The following table is a summary of repurchases of our common stock during the three-month period ended December 31, 2017.
Period
Total Number
of Shares Purchased (a)
Average
Price Paid per Share
Total Number
of Shares
Purchased as
Part of Publicly
Announced Plans or Programs (b)
Maximum
Number (or
Approximate
Dollar Value) of
Shares that may yet
be Purchased Under the Program (b)
October 1 - 31
25,254
$43.06
$5,700,004,373
November 1 - 30
17,384
$42.88
$5,700,004,373
December 1 - 31
193,421
$43.98
$5,700,004,373
Total
236,059
$43.80
 
(a)
All of the 236,059 shares purchased during the three-month period ended December 31, 2017 were acquired from employees in connection with the settlement of income tax and related benefit withholding obligations arising from vesting in restricted stock grants. These shares were not part of a publicly announced program to purchase common stock.
(b)
Our Board of Directors has authorized a plan to repurchase our common stock from time to time. During the fourth quarter of 2017, we did not repurchase shares of our common stock pursuant to that plan. We have authorization remaining to repurchase up to a total of approximately $5.7 billion of our common stock.

Item 6. Selected Financial Data.
Information related to selected financial data is included on page 67 of this annual report.

Item 7. Management’s Discussion and Analysis of Financial Condition and Results of Operations.
Information related to Management’s Discussion and Analysis of Financial Condition and Results of Operations is included on pages 19 through 36 of this annual report.

Item 7(a). Quantitative and Qualitative Disclosures About Market Risk.
Information related to market risk is included in “Management’s Discussion and Analysis of Financial Condition and Results of Operations – Financial Instrument Market Risk” and Note 12 to the consolidated financial statements.


17



Item 8. Financial Statements and Supplementary Data.
 
Page No.
Management’s Report on Internal Control Over Financial Reporting
Reports of Independent Registered Public Accounting Firm
Consolidated Statements of Operations for the years ended December 31, 2017, 2016 and 2015
Consolidated Statements of Comprehensive Income for the years ended December 31, 2017, 2016 and 2015
Consolidated Balance Sheets at December 31, 2017 and 2016
Consolidated Statements of Cash Flows for the years ended December 31, 2017, 2016 and 2015
Consolidated Statements of Shareholders’ Equity for the years ended December 31, 2017, 2016 and 2015
Notes to Consolidated Financial Statements
Selected Financial Data (Unaudited)
Quarterly Data and Market Price Information (Unaudited)

Item 9. Changes in and Disagreements with Accountants on Accounting and Financial Disclosure.
None.

Item 9(a). Controls and Procedures.
In accordance with the Securities Exchange Act of 1934 Rules 13a-15 and 15d-15, we carried out an evaluation, under the supervision and with the participation of management, including our Chief Executive Officer and Chief Financial Officer, of the effectiveness of our disclosure controls and procedures as of the end of the period covered by this report. Based on that evaluation, our Chief Executive Officer and Chief Financial Officer concluded that our disclosure controls and procedures were effective as of December 31, 2017 to provide reasonable assurance that information required to be disclosed in our reports filed or submitted under the Exchange Act is recorded, processed, summarized and reported within the time periods specified in the Securities and Exchange Commission’s rules and forms. Our disclosure controls and procedures include controls and procedures designed to ensure that information required to be disclosed in reports filed or submitted under the Exchange Act is accumulated and communicated to our management, including our Chief Executive Officer and Chief Financial Officer, as appropriate, to allow timely decisions regarding required disclosure.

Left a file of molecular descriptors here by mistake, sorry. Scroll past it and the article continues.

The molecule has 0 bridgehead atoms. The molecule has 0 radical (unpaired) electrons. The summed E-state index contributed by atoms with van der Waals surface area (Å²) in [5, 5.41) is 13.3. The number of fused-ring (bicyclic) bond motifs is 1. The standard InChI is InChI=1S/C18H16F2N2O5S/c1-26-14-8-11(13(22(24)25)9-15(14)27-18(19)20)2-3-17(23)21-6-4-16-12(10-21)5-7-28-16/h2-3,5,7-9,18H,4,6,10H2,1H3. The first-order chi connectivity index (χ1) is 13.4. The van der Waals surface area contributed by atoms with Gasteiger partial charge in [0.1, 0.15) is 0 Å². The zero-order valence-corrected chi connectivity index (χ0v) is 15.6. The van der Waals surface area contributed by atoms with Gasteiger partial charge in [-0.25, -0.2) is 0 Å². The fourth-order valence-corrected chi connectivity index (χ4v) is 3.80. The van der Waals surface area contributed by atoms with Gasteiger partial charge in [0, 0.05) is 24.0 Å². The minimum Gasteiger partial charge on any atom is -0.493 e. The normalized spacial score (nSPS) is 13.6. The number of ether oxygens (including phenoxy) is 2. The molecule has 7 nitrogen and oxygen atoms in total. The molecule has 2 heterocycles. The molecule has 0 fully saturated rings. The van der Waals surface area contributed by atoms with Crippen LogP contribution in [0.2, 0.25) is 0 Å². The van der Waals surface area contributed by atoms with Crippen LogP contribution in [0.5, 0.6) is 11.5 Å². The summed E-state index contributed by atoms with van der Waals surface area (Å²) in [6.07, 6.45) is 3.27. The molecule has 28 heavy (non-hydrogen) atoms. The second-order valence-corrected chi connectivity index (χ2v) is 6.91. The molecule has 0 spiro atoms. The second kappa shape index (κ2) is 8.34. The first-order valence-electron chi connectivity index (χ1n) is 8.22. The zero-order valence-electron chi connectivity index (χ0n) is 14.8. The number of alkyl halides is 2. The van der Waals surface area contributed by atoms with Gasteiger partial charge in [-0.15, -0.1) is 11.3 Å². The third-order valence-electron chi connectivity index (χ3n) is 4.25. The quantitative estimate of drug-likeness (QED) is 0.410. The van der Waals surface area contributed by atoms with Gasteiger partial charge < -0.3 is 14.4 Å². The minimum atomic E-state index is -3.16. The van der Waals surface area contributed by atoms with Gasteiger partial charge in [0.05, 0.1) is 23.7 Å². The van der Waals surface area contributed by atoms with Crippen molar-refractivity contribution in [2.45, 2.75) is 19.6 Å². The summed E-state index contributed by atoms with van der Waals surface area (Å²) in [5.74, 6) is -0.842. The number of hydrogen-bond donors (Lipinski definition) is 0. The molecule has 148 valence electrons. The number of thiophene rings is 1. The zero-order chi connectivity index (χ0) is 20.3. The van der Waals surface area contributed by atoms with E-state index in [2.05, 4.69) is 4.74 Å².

There has been no change in our internal control over financial reporting that occurred during the three months ended December 31, 2017 that has materially affected, or is reasonably likely to materially affect, our internal control over financial reporting.

See page 37 for Management’s Report on Internal Control Over Financial Reporting and page 39 for Report of Independent Registered Public Accounting Firm on its assessment of our internal control over financial reporting.

Item 9(b). Other Information.
None.


18



HALLIBURTON COMPANY
Management’s Discussion and Analysis of Financial Condition and Results of Operations

EXECUTIVE OVERVIEW

Financial results
Our business continued to strengthen during 2017, which was a dynamic year for the oil and gas sector that marked another step on the road to recovery for our industry. We successfully executed our strategy by growing our global market share, moving quickly to reactivate equipment and build new equipment in North America to meet customer demand, continuing to focus on cost efficiencies, and aligning our business with customers in the fastest growing market segments to collaborate and engineer solutions to maximize their asset value. In the beginning of 2017, we made the decision to bring back cold-stacked pressure pumping equipment more rapidly than originally planned because of customer demand and to maintain market share while capturing leading edge pricing. We have successfully executed this plan with the reactivated and new-build equipment enhancing our overall margins during 2017.